Brand & BusinessPress Release

P&G Philippines spearheads a culture of inclusion by championing families of all kinds

MANILA, PHILIPPINES — Procter & Gamble (P&G), the manufacturer of leading household products such as Ariel, Pantene, Pampers, and Gillette, champions all kinds of families through its progressive policies, programs, and practices.

P&G believes that caring for home and family has no gender. Through its various efforts that champion equality and inclusion, P&G provides equal access and opportunity for every employee to learn, grow, succeed, and thrive regardless of their gender, background, religion, or sexual orientation.

Taking pride at work


Hendra Lim, P&G’s director of finance for the sales department and market strategy & planning, shared about the company’s progressive culture and policies. In 2015, Hendra had to take an earlier sabbatical so he and his same-sex partner could welcome the early arrival of their twin sons via surrogacy.

“Although I felt guilty for the sudden absence that I had to take, my former manager and mentor assured me that P&G has policies that will allow me to take an extended leave and focus on my duties as an incoming father to my twins,” he shared. 

The company has many industry-leading policies, among which they also recognize domestic partners as eligible dependents of employees. Hendra and his long-time partner are able to maximize the company benefits to support their family life.

Balancing parenthood and career

Among the company’s inclusive policies is its industry-leading “Share the Care” parental leave policy. This progressive policy provides all P&G parents with eight weeks of fully paid parental leave and enables all kinds of P&G parents to share the load of parenting and have equal opportunity bond and care for children new to their family. It applies to all new parents, regardless of gender, marital status, and biological or adoptive status. For fathers particularly, it goes beyond the standard seven days paternity leave mandated by Philippine law. This challenges the outdated stereotype that only women should be the sole full-time caregiver in the early stages of a child’s life.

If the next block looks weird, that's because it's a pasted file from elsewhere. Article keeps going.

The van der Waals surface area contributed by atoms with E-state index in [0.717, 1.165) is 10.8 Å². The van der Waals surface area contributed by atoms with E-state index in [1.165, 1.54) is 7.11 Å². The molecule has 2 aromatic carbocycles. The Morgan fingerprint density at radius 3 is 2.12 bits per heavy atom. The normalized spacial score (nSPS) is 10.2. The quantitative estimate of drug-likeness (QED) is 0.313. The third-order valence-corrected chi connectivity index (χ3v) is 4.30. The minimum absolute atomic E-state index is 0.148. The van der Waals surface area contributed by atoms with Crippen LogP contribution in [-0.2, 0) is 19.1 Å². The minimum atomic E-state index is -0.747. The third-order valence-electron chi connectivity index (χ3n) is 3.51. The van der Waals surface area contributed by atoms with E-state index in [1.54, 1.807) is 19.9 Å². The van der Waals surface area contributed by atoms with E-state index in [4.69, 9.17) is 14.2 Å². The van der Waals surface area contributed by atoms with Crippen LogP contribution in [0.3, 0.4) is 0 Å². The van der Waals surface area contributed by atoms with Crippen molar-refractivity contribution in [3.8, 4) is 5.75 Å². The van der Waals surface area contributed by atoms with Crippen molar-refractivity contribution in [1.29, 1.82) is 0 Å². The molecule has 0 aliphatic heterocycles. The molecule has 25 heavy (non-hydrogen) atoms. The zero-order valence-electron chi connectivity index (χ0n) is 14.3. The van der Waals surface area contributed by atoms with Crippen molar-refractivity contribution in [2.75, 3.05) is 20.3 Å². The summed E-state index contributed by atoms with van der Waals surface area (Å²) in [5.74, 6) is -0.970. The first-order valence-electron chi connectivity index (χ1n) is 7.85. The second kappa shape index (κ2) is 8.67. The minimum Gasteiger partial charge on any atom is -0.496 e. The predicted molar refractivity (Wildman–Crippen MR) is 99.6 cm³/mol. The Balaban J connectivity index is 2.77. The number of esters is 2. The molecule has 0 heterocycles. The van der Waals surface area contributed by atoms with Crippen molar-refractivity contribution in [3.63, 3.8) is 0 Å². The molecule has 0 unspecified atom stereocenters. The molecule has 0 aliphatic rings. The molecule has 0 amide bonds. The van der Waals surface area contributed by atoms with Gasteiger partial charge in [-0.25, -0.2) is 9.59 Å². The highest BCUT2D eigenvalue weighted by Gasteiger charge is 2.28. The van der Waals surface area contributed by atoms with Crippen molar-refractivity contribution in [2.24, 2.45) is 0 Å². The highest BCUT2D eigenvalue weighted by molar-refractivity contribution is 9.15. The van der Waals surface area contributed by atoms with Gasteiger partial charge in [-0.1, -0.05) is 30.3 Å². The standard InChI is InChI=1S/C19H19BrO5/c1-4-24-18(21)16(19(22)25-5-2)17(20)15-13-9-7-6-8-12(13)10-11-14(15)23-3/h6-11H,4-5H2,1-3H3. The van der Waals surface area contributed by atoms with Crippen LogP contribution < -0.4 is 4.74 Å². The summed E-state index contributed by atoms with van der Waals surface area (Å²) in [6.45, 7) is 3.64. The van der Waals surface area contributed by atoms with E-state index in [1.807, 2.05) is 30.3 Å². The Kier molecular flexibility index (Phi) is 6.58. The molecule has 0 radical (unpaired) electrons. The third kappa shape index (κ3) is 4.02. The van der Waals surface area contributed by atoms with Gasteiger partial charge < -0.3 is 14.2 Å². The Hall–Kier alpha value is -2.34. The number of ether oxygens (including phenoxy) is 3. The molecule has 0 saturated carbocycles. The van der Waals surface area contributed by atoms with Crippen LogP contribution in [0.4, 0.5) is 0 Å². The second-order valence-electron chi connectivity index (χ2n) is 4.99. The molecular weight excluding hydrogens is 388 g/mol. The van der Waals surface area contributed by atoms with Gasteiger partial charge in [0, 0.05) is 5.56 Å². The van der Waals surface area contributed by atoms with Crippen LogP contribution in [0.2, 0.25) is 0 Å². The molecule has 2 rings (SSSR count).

Single parent and Finance Director Caloy Ignacio unexpectedly took on his most important role when he adopted his niece following his sister’s untimely passing. Now that the adoption has been finalized, he plans to take his parental leave under P&G’s Share the Care program so he can spend more time with his daughter.

He said, “The past years have been challenging for me, but P&G has been there for me all throughout to help me balance fatherhood and my career.”

Family life as a priority

Katrina Belen also juggles being a single parent to two kids with her Finance Operations Director role at P&G.
Katrina shared, “In P&G, we see our leaders talk often about having their family as a priority. It gives a strong signal that family life will always be an employee’s priority. I love how my managers have been very deliberate in planning my work priorities and role assignments that are consistent with both my career and personal needs. My manager gives me flexibility to align my personal schedule with work, where I am able to stay present in my kids’ daily needs and special occasions.”

P&G provides FLEX leaves on top of vacation leaves, which allows employees to take leave for personal milestones or emergencies. P&G is also a pioneer for flexible work arrangements ever since the early 2000s, which helps employees balance work and personal life.

P&G’s commitment to supporting all kinds of families is also reflected in its advertising. Its most recent advertising for Pampers Philippines dubbed #MoreThanGold highlights Pampers’ commitment to supporting all kinds of parents in raising happy and healthy babies. The ad shines a light on the love and hard work of single parenthood as well as the negative taboos and judgment single parents experience. As part of the campaign, Pampers pledged to support World Vision Philippines’ Go Baby Go program, which provides early childhood development and training for children of single moms in their assisted communities.

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